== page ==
It turns out that the insurance lingo for a wig is a cranial prosthesis. Prior to submitting an insurance claim for a wig, I need to get a prescription from my oncologist for a “Cranial prosthesis due to chemotherapy induced alopecia.” In other words, a wig because one goes bald from the chemotherapy.
Brigid and I went to LuLu’s Wiggin’ Out to look for a wig last week. The name of the shop gave me pause…”LuLu’s”…that’s not far from my name, since some people call me “Lu.” I was hoping that would be a good sign. But the “wiggin’ out” part is what I should have paid more attention to. It’s a small shop in a far suburb that was a hybrid wig shop/costume shop. The styling chair was spray painted hot pink and sat in the middle of the shop in front of a hot pink wicker mirror. They have very nice, quality-looking wigs, but also have the rainbow colored clown wig and Orphan Annie wig. The young woman who helped me was great…conservatively and neatly dressed. She introduced me to the young woman in the shop who cuts and styles the wigs. This woman was pierced and tattooed. I really hate to stereotype folks, but I had a hard time picturing her cutting my wig into anything but a Mohawk or with severe spikes. So…I walked out without placing an order.
Next stop, Jerome Krause, a so-called “high-end wig shop” in a north shore suburb, with Brigid and my mom. Walking in, it looked like a doctor’s office. There were separate styling rooms that were neutrally decorated. The staff was neatly and professionally dressed…and kind of looked like me. Their inventory was huge, so that I could pick out one on the spot, rather than having to order one in the color of my choice. The cost of the wigs were ~$20-25 more, but this place will custom fit the wig to my head. The way it works is that I put a deposit down on a wig, which they hold for me. Then when my hair starts to fall out, I go back, they cut my hair close to my head, and fit the wig to my hairless head.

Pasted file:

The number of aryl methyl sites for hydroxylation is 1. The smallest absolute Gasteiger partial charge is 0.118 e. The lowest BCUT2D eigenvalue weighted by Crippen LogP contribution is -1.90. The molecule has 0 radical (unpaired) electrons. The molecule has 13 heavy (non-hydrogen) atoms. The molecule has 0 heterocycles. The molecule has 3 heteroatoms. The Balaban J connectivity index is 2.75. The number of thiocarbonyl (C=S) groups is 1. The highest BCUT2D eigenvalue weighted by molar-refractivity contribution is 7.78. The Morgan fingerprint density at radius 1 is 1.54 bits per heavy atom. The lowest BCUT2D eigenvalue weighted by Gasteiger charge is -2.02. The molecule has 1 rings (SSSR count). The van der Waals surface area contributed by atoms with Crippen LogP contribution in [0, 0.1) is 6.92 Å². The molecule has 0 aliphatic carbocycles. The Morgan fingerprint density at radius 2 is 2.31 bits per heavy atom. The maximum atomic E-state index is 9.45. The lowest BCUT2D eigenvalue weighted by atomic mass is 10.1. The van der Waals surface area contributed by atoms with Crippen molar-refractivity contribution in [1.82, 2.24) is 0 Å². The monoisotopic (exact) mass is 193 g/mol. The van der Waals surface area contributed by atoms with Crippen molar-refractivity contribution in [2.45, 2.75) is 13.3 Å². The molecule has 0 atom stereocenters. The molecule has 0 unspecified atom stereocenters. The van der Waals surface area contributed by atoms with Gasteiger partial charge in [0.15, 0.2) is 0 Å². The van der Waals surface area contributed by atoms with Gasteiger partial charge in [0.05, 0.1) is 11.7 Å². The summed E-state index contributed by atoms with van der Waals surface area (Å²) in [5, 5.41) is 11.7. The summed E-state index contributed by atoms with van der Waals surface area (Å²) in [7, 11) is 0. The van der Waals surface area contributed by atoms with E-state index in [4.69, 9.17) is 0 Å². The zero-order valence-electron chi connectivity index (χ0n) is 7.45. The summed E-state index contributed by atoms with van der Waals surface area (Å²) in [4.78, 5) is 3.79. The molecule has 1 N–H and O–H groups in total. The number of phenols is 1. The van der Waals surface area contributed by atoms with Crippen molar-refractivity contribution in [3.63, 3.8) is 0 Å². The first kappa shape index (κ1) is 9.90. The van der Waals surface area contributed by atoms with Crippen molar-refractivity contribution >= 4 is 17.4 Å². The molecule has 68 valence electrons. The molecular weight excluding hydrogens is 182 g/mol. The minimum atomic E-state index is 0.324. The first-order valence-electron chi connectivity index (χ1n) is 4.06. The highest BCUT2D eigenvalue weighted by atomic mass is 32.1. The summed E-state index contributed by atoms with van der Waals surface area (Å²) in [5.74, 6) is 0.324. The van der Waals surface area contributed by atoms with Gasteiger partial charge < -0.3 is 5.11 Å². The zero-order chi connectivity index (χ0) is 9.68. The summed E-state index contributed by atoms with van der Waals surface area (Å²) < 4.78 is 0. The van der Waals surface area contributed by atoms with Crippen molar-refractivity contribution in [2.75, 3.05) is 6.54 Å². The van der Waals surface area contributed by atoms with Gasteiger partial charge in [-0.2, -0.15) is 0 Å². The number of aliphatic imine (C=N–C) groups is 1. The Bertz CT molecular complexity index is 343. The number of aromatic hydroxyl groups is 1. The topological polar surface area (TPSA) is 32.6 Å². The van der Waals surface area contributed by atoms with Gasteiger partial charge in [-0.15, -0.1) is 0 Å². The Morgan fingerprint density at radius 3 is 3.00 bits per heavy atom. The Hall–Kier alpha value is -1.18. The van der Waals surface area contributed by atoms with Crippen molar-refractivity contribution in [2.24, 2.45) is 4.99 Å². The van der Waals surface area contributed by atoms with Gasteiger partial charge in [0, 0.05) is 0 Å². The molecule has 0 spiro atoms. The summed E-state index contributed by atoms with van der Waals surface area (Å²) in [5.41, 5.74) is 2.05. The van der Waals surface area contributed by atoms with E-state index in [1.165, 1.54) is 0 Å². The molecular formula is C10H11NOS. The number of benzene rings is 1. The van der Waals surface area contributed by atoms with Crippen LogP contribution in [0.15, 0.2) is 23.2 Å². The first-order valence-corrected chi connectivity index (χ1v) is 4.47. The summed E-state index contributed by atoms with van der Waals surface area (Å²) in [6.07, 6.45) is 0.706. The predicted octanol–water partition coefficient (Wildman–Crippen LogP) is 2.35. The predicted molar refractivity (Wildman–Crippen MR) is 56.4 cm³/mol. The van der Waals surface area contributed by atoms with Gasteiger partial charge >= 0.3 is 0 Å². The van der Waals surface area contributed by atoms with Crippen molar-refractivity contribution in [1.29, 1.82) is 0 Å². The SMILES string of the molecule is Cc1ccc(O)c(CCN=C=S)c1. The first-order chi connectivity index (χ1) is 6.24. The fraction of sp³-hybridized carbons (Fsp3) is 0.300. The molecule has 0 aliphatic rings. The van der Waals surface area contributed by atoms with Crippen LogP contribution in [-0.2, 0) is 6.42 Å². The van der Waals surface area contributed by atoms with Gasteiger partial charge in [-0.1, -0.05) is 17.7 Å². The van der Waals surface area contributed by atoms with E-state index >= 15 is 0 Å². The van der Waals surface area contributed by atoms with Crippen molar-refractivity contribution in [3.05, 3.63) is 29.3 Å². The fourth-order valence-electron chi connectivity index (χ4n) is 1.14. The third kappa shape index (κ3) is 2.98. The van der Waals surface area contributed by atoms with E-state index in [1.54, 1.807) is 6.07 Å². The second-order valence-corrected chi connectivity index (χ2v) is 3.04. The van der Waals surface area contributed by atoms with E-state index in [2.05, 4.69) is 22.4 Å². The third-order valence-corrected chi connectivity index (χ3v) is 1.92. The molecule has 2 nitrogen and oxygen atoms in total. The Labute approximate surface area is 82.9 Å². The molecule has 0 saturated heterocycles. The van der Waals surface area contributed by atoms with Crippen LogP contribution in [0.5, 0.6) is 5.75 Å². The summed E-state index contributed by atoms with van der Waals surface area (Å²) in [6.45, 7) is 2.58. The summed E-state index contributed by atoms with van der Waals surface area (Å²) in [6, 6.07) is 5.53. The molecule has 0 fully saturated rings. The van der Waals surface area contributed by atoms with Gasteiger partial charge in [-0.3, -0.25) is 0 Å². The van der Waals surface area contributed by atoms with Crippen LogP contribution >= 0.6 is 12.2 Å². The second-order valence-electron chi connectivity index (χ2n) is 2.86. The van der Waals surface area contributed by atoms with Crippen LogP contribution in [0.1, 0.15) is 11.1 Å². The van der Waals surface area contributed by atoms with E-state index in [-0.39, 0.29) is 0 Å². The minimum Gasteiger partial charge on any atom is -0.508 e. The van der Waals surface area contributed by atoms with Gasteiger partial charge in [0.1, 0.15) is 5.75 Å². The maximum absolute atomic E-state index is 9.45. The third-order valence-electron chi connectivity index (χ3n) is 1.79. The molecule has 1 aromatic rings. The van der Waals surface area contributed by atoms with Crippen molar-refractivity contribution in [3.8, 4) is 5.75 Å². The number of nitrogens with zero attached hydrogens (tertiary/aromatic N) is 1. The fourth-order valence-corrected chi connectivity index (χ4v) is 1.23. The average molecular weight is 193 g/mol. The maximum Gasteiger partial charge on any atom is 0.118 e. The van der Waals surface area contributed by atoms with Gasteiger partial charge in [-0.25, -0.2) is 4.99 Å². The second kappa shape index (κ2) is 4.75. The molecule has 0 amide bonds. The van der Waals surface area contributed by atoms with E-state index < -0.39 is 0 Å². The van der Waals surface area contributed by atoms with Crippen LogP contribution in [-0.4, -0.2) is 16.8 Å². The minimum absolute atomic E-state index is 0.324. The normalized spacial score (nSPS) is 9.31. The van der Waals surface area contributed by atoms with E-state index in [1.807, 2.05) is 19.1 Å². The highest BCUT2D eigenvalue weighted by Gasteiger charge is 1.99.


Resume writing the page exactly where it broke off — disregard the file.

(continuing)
I wondered why hair falls out with chemo. I now understand that chemotherapeutic agents slow or stop the growth of rapidly growing cells, i.e. cancer cells. Unfortunately, the agents don’t distinguish between “good” cells and “bad” cells. Since hair bulb cells grow and divide quickly, they are particularly vulnerable. What I didn’t think about is hair on other parts of my body besides what’s on my head….eye brows, lashes, the fine hairs on my arms, etc. I understand that some people find that their clothes feel funny on them after they lose their body hair.
I’ve been told different things about when I should expect my hair to start falling out….7-10 days after chemo….2-3 weeks after chemo…I’ve even learned that a very small percent of chemotherapy patients don’t lose their hair. I looked up that number and it’s 1%. I have been told that my “hair will hurt” several days before it actually starts falling out. More specifically, the roots will tingle at first and then may ache. My scalp started to tingle a day or two ago.
I pick up my wig this coming Saturday. Stay tuned for pictures....